Scientists found an association between chronic ill health and heart attack

The devastating impact of pre-existing health problems on recovery from a heart attack.

heart, Stethoscope
Image: University of Leeds

The study conducted at the University of Leeds unveiled that certain chronic conditions cluster together and that clustering had an association on how long a patient survived after the heart attack.

The study investigated that patients with chronic conditions including heart failure and high blood pressure at the time of their heart attack were more likely to die sooner.

Researchers say, although there are guidelines covering how patients who have had a heart attack should be treated, they do not extend to people with multimorbidity, individuals with two or more pre-existing illnesses. And the lack of specific guidelines may explain why some patients are dying earlier.

Dr. Marlous Hall, from the Leeds Institute of Cardiovascular and Metabolic Medicine, said, “Now we have an idea of how certain chronic conditions group together in heart attack patients, we can target those groups of diseases – to try and improve treatment options.

“Previous research has focused on the interplay between heart attack and single long-term conditions but as the population gets older, more and more people who experience a heart attack are already suffering from a number of other illnesses.

“Further research needs to focus on the way those other illnesses may complicate recovery from a heart attack.”

The study set out to examine how multimorbidity impacted survival after a heart attack by analyzing the records of almost 700,000 people in England and Wales who had a heart attack.

Almost 60 percent of those patients had at least one pre-existing health condition at the time of their heart attack.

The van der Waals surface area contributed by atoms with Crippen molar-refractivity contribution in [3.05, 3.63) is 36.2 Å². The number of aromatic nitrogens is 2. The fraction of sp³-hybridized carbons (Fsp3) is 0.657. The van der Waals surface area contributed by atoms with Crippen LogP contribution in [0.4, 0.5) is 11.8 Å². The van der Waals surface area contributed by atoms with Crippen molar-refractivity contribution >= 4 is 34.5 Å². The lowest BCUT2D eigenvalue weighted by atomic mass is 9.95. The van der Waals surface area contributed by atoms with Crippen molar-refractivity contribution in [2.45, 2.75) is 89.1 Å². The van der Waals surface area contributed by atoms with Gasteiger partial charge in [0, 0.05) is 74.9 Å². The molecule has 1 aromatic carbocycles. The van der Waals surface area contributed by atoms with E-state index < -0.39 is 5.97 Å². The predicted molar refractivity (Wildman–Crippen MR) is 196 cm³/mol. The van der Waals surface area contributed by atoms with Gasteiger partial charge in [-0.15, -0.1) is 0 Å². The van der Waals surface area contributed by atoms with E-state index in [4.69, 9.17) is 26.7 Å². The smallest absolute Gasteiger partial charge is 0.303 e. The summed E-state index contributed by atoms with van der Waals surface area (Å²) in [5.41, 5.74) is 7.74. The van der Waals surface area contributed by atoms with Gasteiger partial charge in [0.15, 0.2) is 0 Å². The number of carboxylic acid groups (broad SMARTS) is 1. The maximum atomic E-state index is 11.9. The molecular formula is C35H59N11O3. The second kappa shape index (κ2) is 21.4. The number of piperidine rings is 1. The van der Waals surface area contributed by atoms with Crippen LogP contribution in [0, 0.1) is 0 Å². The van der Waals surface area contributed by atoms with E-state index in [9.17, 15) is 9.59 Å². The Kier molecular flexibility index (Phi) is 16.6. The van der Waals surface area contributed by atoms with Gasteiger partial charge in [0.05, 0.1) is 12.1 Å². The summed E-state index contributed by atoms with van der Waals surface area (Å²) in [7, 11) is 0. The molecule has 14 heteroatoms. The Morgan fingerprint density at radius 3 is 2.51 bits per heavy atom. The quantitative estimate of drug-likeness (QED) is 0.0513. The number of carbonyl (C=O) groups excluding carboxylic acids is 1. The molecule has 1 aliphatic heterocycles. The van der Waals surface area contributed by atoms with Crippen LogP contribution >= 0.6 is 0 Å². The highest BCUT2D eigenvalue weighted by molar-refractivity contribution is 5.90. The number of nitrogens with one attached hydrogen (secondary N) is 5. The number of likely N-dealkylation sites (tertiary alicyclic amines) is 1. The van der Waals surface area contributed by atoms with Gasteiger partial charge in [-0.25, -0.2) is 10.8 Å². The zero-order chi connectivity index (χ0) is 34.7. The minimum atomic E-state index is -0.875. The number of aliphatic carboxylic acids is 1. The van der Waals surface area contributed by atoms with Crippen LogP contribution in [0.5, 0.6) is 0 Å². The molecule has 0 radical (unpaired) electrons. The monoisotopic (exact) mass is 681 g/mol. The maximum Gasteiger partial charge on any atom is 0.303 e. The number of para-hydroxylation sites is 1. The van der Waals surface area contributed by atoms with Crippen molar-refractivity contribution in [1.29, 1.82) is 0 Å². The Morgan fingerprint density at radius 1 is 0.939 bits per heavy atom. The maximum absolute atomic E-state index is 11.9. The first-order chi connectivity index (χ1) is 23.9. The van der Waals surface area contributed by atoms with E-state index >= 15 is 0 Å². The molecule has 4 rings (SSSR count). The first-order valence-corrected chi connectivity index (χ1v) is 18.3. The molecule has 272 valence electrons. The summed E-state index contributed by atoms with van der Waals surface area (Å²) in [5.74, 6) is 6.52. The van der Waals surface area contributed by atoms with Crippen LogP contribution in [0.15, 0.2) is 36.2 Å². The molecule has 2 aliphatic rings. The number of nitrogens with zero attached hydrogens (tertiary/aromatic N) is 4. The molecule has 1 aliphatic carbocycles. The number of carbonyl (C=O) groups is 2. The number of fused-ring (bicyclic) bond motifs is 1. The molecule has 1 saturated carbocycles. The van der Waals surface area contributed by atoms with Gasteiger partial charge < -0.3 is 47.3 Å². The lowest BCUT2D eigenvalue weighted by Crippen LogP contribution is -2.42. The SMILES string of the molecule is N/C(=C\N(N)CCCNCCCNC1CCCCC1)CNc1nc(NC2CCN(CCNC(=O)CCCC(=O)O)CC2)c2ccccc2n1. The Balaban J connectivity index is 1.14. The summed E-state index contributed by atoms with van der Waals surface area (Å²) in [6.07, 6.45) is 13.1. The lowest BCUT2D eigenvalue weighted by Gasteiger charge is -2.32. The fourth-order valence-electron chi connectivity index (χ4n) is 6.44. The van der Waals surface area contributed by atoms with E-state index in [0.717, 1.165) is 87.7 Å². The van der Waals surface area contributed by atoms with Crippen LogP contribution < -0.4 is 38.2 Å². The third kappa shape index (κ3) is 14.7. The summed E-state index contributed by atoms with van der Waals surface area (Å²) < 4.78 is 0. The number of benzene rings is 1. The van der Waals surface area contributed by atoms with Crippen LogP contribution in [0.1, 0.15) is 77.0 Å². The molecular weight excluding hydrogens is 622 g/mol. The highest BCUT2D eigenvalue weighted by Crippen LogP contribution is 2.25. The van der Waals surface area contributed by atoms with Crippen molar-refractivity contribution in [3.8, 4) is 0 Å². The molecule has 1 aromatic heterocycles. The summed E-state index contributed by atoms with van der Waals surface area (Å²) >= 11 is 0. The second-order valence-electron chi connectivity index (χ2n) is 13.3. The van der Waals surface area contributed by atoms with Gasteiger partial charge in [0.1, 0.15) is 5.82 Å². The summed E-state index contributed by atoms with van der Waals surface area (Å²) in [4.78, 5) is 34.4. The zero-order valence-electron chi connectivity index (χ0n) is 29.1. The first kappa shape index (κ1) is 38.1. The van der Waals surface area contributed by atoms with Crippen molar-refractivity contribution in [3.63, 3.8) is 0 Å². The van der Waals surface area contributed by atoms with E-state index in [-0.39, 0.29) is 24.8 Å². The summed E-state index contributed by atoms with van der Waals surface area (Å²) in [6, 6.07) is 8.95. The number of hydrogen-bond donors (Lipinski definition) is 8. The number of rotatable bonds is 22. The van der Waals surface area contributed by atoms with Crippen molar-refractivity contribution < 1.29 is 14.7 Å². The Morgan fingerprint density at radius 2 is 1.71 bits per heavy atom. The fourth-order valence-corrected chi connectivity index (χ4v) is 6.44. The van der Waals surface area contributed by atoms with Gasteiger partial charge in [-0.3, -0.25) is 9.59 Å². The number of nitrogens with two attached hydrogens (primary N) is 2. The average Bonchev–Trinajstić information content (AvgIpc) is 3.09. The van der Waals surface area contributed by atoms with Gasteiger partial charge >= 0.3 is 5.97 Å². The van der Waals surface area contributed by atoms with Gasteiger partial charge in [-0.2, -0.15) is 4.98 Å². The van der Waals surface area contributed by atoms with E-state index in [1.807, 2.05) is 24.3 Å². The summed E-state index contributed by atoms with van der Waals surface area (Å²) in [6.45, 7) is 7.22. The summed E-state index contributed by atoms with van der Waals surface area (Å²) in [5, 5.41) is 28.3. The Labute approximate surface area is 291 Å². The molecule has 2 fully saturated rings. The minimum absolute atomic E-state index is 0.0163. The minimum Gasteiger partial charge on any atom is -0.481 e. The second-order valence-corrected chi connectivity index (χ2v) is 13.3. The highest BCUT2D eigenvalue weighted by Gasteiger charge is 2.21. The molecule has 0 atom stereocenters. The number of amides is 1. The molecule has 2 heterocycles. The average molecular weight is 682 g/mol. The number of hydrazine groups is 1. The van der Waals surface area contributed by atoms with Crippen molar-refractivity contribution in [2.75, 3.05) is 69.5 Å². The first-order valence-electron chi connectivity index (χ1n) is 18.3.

The researchers looked at the association between seven common chronic diseases and mortality rates following a heart attack. Those conditions were diabetes, chronic obstructive pulmonary disease or asthma, heart failure, kidney failure, a stroke, high blood pressure and peripheral vascular disease (narrowing of the blood vessels outside of the heart and brain).

After going through a statistical modeling technique called latent class analysis, the specialists were able to group the patients into three groups based not only on the number of pre-existing conditions they had but also on the way those conditions clustered with one another. The three groups were high, medium and low multimorbidity.

Patients were followed up for eight years following their heart attack.

The analysis showed that people in the high multimorbidity group were likely to have heart failure and high blood pressure and peripheral vascular disease prior to their heart attack.

Half of these patients had died within four and a half months, and overall they were 140 percent more likely to die over the study period following a heart attack compared to those with few or no multimorbidities.

People in the medium multimorbidity group were likely to have the peripheral vascular disease and high blood pressure with a smaller proportion of patients having other conditions.

Half of these patients had died within six and a half months, and overall they were 50 percent more likely to die over the study period following a heart attack compared to those with few or no multimorbidities.

The team likewise looked at whether patients received the standard medical treatment following a heart attack – which includes aspirin, beta blockers, and statins.

After removing those patients who were not eligible for drug therapy, due to their medical history for instance – 3 percent fewer patients in the high multimorbidity group received aspirin compared to medium and low multimorbidity groups.

In terms of beta blockers, the picture was starker, with 6 percent fewer patients in the high multimorbidity group getting the drug compared with the medium and low groups. With statins, 5 percent fewer patients in the high multimorbidity group got them compared to the medium and low groups.

Dr. Hall said, “Patients in the high multimorbidity group experienced a greater chance of dying sooner.

“One possible explanation for this is that some of these patients were not getting the standard drug therapy following a heart attack. But it is also likely that poorer outcomes result from the fact that there are no specific guidelines about how to treat these groups of conditions together.”

Professor Jeremy Pearson, Associate Medical Director at the British Heart Foundation, said, “As the population gets older, more and more people who experience a heart attack are already suffering from a number of other illnesses.

“We need to make sure that we’re providing the best possible care for people with these conditions, to both reduce their chance of having a heart attack and to give them the best possible chance of recovering from a heart attack should the worst happen.”

The study published in the journal PLOS Medicine.